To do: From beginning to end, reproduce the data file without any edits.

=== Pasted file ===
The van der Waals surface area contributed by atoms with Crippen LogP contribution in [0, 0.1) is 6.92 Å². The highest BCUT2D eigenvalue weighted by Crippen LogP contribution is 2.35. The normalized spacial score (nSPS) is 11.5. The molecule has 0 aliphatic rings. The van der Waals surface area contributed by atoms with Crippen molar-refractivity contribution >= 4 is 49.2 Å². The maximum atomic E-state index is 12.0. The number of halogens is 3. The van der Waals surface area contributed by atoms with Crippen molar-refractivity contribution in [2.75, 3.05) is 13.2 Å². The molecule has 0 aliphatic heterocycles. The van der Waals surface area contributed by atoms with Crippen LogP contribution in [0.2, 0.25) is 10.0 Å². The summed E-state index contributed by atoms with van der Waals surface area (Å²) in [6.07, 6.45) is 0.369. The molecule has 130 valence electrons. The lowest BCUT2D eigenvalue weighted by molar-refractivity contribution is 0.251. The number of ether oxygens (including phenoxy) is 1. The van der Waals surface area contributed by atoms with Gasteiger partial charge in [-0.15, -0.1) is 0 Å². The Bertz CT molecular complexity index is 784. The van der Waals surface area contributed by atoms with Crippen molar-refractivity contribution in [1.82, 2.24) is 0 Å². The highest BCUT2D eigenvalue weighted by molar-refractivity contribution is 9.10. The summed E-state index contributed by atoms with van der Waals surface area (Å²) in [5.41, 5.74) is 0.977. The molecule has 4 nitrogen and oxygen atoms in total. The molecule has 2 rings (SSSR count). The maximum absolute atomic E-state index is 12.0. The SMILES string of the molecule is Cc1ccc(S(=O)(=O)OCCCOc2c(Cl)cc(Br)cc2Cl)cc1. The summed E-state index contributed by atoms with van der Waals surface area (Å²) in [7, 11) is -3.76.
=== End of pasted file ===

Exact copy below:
The van der Waals surface area contributed by atoms with Crippen LogP contribution in [0, 0.1) is 6.92 Å². The highest BCUT2D eigenvalue weighted by Crippen LogP contribution is 2.35. The normalized spacial score (nSPS) is 11.5. The molecule has 0 aliphatic rings. The van der Waals surface area contributed by atoms with Crippen molar-refractivity contribution >= 4 is 49.2 Å². The maximum atomic E-state index is 12.0. The number of halogens is 3. The van der Waals surface area contributed by atoms with Crippen molar-refractivity contribution in [2.75, 3.05) is 13.2 Å². The molecule has 0 aliphatic heterocycles. The van der Waals surface area contributed by atoms with Crippen LogP contribution in [0.2, 0.25) is 10.0 Å². The summed E-state index contributed by atoms with van der Waals surface area (Å²) in [6.07, 6.45) is 0.369. The molecule has 130 valence electrons. The lowest BCUT2D eigenvalue weighted by molar-refractivity contribution is 0.251. The number of ether oxygens (including phenoxy) is 1. The van der Waals surface area contributed by atoms with Gasteiger partial charge in [-0.15, -0.1) is 0 Å². The Bertz CT molecular complexity index is 784. The van der Waals surface area contributed by atoms with Crippen molar-refractivity contribution in [1.82, 2.24) is 0 Å². The highest BCUT2D eigenvalue weighted by molar-refractivity contribution is 9.10. The summed E-state index contributed by atoms with van der Waals surface area (Å²) in [5.41, 5.74) is 0.977. The molecule has 4 nitrogen and oxygen atoms in total. The molecule has 2 rings (SSSR count). The maximum absolute atomic E-state index is 12.0. The SMILES string of the molecule is Cc1ccc(S(=O)(=O)OCCCOc2c(Cl)cc(Br)cc2Cl)cc1. The summed E-state index contributed by atoms with van der Waals surface area (Å²) in [7, 11) is -3.76.